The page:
President Trump’s former communications director Hope Hicks was questioned behind closed doors Wednesday by members of the House Judiciary Committee as part of the panel's review of obstruction allegations and Special Counsel Robert Mueller's report.

Some Democrats complained that Hicks – who is now the chief communications officer at Fox Corporation – was ordered by the White House to stay quiet about her time as an aide to Trump.

"She's objecting to stuff that's already in the public record," said Rep. Karen Bass, D-Calif. "It's pretty ridiculous."

Earlier Wednesday, House Judiciary Committee Chairman Jerrold Nadler, D-N.Y., declined to comment on the substance of the interview: "All I'll say is Ms. Hicks is answering questions put to her and the interview continues."


In a letter Tuesday to Nadler, White House Counsel Pat Cipollone wrote that Trump had directed Hicks not to answer questions "relating to the time of her service as a senior adviser to the president."

Cipollone said Hicks was "absolutely immune" from compelled testimony with respect to her service to the president because of the separation of powers between the executive and legislative branches. The White House similarly has cited broad executive privilege with respect to many of the Democrats' investigative demands, using the president's power to withhold information to protect the confidentiality of the Oval Office decision-making process.

Democrats have said they disagreed that Hicks' answers were covered by such immunity or privilege, especially since she had cooperated with Mueller.

Republicans on the committee, however, saw the interview in a different light – arguing that Hicks’ testimony was consistent with what was already laid out in Mueller’s report and calling the interview a waste of time.

“The Democrats can try to re-litigate the Mueller investigation,” Rep. Doug Collins, R-Ga., said. “But, they don’t have the resources and they're simply just having dramatic readings.”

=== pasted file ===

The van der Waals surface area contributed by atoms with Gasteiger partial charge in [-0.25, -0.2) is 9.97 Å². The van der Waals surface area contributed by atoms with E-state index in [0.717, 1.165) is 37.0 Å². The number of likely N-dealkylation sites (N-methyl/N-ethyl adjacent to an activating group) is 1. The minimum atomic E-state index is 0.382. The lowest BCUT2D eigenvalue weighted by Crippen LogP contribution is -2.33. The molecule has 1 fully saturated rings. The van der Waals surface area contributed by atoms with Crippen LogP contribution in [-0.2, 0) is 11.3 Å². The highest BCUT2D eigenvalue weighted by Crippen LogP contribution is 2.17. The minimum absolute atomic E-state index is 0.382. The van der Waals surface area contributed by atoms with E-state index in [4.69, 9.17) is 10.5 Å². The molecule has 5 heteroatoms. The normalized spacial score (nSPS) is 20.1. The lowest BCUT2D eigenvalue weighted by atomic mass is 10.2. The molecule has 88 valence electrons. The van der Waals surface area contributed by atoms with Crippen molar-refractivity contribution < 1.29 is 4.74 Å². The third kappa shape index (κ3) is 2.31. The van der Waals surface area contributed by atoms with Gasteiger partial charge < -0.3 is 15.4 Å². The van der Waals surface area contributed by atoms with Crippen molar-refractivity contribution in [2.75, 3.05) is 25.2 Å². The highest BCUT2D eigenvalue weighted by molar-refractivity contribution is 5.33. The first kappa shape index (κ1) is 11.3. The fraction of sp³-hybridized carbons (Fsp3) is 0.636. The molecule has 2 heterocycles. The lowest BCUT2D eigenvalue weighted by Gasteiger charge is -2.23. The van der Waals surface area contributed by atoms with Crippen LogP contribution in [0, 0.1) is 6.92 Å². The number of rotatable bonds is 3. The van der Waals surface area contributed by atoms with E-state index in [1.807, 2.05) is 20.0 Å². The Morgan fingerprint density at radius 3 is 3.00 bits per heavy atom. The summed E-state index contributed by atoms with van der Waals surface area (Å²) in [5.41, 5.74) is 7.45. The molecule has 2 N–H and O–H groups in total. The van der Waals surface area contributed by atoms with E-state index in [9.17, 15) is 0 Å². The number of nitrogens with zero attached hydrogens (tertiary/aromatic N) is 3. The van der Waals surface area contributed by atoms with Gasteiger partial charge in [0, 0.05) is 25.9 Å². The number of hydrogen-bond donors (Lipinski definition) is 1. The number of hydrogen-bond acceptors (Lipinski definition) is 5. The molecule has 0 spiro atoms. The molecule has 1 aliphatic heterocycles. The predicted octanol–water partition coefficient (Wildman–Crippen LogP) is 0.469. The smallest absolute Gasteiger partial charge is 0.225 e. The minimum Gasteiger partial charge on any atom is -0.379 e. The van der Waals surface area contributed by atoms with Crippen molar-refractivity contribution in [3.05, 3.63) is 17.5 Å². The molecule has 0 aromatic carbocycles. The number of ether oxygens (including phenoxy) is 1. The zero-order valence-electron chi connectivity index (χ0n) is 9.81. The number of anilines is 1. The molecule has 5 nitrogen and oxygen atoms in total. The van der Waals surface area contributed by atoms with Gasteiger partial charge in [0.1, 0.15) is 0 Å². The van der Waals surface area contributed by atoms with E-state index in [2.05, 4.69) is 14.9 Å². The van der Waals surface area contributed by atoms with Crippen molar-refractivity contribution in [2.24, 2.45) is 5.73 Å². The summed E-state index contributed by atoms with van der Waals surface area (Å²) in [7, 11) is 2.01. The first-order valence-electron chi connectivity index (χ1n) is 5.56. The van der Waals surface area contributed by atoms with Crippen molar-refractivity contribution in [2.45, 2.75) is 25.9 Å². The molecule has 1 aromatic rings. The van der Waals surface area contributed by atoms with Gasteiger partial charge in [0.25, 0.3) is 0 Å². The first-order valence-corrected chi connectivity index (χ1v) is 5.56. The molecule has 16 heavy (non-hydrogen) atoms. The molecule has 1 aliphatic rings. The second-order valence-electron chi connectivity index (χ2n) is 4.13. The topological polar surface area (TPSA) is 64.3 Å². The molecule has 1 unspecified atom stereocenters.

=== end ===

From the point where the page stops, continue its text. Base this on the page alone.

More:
Collins added: “This is not something we need to be doing when we have a border crisis, when we have other things going on — this is just another press release for the Democrats.”


President Trump weighed in on Hicks' trip to Capitol Hill, slamming Democrats for putting his former staffer "through hell."

The interview marked the first time lawmakers heard from a person linked to Trump's inner circle since the release of Mueller's report. Obtaining the testimony Wednesday from Hicks was seen as a victory for the committee, given that Trump has said he will fight "all of the subpoenas." But, given the White House orders, it was unclear how much new information Hicks would provide.

Testimony from witnesses such as Hicks marked one step in House Speaker Nancy Pelosi's methodical approach to investigating Trump. More than 60 lawmakers in her caucus — including around a dozen on the Judiciary Committee — have called for opening an impeachment inquiry, but Pelosi, D-Calif., has said she wanted committees to investigate first and come to a decision on impeachment later.

While Trump has continued to block their requests, Democrats have made some minor gains in recent weeks with Hicks' appearance and the Justice Department's agreement to make some underlying evidence from Mueller's report available to committee members.

The Judiciary panel indicated it wanted a higher-profile interview with Hicks, subpoenaing her for public testimony. But, the panel agreed to the private interview after negotiations. A transcript of the session is to be released in the coming days.

The committee also subpoenaed Hicks for documents. She agreed to provide some information from her work on Trump's campaign, but none from her time at the White House because of the administration's objections.

Hicks was seen as a key witness for Mueller, delivering important information to the special counsel's office about multiple episodes involving the president. Mueller wrote in his 448-page report released in April that there was not enough evidence to establish a criminal conspiracy between Trump's 2016 campaign and Russia, but he said he could not exonerate Trump on obstruction of justice. The report examined several situations in which Trump attempted to influence or curtail Mueller's investigation.


Aides to the Democrats said they planned on asking Hicks about several of those episodes, including efforts to remove Mueller from the investigation, pressure on former Attorney General Jeff Sessions and the firing of FBI Director James Comey. The aides spoke to The Associated Press on condition of anonymity to discuss their plans for the closed-door meeting.

The aides said lawmakers also planned to ask about Hicks' knowledge of hush-money payments orchestrated by former Trump attorney Michael Cohen to two women who claimed to have had affairs with Trump — the adult-film actress Stormy Daniels and model Karen McDougal. Trump has denied the allegations. Cohen has been serving a three-year prison sentence partly for campaign violations related to the payments.

The Democrats planned to use some of Hicks' answers to those questions to inform a committee hearing with experts to review Mueller's report on Thursday.

Fox News’ Caroline McKee and The Associated Press contributed to this report.